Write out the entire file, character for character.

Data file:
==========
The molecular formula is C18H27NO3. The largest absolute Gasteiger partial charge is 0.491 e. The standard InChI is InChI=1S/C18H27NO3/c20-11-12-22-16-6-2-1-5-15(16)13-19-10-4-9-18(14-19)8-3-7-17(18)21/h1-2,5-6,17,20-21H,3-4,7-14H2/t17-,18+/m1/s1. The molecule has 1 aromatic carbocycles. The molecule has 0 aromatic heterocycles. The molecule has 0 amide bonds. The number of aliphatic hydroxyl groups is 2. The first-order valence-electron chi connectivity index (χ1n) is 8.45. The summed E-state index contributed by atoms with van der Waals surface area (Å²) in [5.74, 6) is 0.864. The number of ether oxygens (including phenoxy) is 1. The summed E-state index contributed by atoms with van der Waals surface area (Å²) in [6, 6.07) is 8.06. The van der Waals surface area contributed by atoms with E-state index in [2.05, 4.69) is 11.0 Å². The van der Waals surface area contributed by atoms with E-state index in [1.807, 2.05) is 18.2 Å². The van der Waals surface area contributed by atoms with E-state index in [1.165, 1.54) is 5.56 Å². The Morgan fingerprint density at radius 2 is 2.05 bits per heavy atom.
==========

The molecular formula is C18H27NO3. The largest absolute Gasteiger partial charge is 0.491 e. The standard InChI is InChI=1S/C18H27NO3/c20-11-12-22-16-6-2-1-5-15(16)13-19-10-4-9-18(14-19)8-3-7-17(18)21/h1-2,5-6,17,20-21H,3-4,7-14H2/t17-,18+/m1/s1. The molecule has 1 aromatic carbocycles. The molecule has 0 aromatic heterocycles. The molecule has 0 amide bonds. The number of aliphatic hydroxyl groups is 2. The first-order valence-electron chi connectivity index (χ1n) is 8.45. The summed E-state index contributed by atoms with van der Waals surface area (Å²) in [5.74, 6) is 0.864. The number of ether oxygens (including phenoxy) is 1. The summed E-state index contributed by atoms with van der Waals surface area (Å²) in [6, 6.07) is 8.06. The van der Waals surface area contributed by atoms with E-state index in [2.05, 4.69) is 11.0 Å². The van der Waals surface area contributed by atoms with E-state index in [1.807, 2.05) is 18.2 Å². The van der Waals surface area contributed by atoms with E-state index in [1.165, 1.54) is 5.56 Å². The Morgan fingerprint density at radius 2 is 2.05 bits per heavy atom.